Where Are Our Wild Horses?

Gillian Lyons

 When contemplating American Icons, mustangs inevitably come to mind.  In fact, in the Wild Free-Roaming Horses and Burros Act, Congress stated that wild free-roaming horses are living symbols of the historic and pioneer spirit of the West, which contribute to the diversity of life forms within the Nation and enrich the lives of the American people. Unfortunately, the Bureau of Land Management is currently removing, via controlled round-ups, this symbol of the American spirit from their habitats throughout the western United States. Two such round-ups currently in the news are occurring in Colorado and Wyoming (a round-up that aims to remove 2,000 horses from rangelands).  After these round-ups, BLM plans to either auction captured horses or to house them in government owned corrals.

 According to the Bureau of Land Management’s Director, Bob Abbey, the reason for these round-ups is that the Western rangeland is currently home to 38,400 free-roaming population horses and burros, which exceeds by nearly 12,000 the number of horses and burros that the BLM has determined can exist in balance with other public rangeland resources and uses.  Animal welfare organizations, however, disagree with these calculations and policies, and claimed in a unified letter signed by 120 organizations that: Continue reading

Advocacy, Rights, & More Dilution of Language

I want to say a brief word about animal rights.  Or rather I want to say a brief word what they are not about.  The media often brands advocacy organizations opposing the mistreatment of nonhumans as “animal rights groups” regardless of the groups’ actual purpose or philosophy.  For example, here discussing opposition to the proposed “euthanization” of thousands of wild mustangs, the Washington Post lumps the American Wild Horses Preservation Campaign (among others) under the rubric of animals rights groups.  The AWHPC is an umbrella organization for 45 groups, most of which are far more concerned with horses not dying than with the nature and scope of horses’ moral or legal claims.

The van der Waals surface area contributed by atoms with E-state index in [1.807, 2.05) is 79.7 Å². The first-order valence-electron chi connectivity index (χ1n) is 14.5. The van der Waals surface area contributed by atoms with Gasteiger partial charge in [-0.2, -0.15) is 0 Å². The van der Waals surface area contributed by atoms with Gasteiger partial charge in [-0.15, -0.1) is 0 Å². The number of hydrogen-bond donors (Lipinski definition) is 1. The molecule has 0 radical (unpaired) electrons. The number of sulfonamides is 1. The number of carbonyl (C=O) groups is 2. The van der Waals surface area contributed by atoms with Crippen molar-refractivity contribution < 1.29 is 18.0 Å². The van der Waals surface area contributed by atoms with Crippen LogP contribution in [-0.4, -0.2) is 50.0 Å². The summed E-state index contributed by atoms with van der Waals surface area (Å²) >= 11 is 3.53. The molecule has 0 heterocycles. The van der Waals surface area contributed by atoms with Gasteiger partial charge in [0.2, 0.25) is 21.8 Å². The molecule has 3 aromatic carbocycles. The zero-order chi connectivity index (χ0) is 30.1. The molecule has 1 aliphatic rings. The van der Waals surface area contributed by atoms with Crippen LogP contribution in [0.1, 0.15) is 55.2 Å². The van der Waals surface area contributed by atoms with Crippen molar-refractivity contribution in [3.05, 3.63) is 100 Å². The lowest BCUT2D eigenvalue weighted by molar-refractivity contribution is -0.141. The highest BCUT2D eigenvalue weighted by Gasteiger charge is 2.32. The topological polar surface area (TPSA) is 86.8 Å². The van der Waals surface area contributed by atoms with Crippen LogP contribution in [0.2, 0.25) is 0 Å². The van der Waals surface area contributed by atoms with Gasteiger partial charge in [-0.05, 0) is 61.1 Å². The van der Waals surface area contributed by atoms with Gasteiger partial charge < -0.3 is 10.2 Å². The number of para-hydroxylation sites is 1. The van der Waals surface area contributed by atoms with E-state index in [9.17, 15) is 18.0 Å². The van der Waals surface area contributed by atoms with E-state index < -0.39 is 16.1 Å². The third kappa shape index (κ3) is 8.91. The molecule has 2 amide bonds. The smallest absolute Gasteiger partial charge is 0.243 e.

Furthermore, the WaPo also tells us that Madeleine Pickens, wife of billionaire oilman, T. Boone Pickens, intervened and pledged to save the horses.  I feel confident opining that Ms. Pickens does not consider herself an animal rights activist.  My guess: she just likes horses.  Not being animal rights-oriented doesn’t make Ms. Pickens a bad person or the AWHPC a bad organization anymore than not being a pear makes an apple a bad fruit.  They are just different.

I intend to write more about how animal advocates of all stripes as well as the causes they champion get routinely marginalized through this type of careless rhetoric.  If animal rights are to mean something, they cannot mean everything.  Codifying what animal rights do mean, however, is a post for another day.

David Cassuto

Update, March 2009: It is not looking good for the Pickens-funded sanctuary.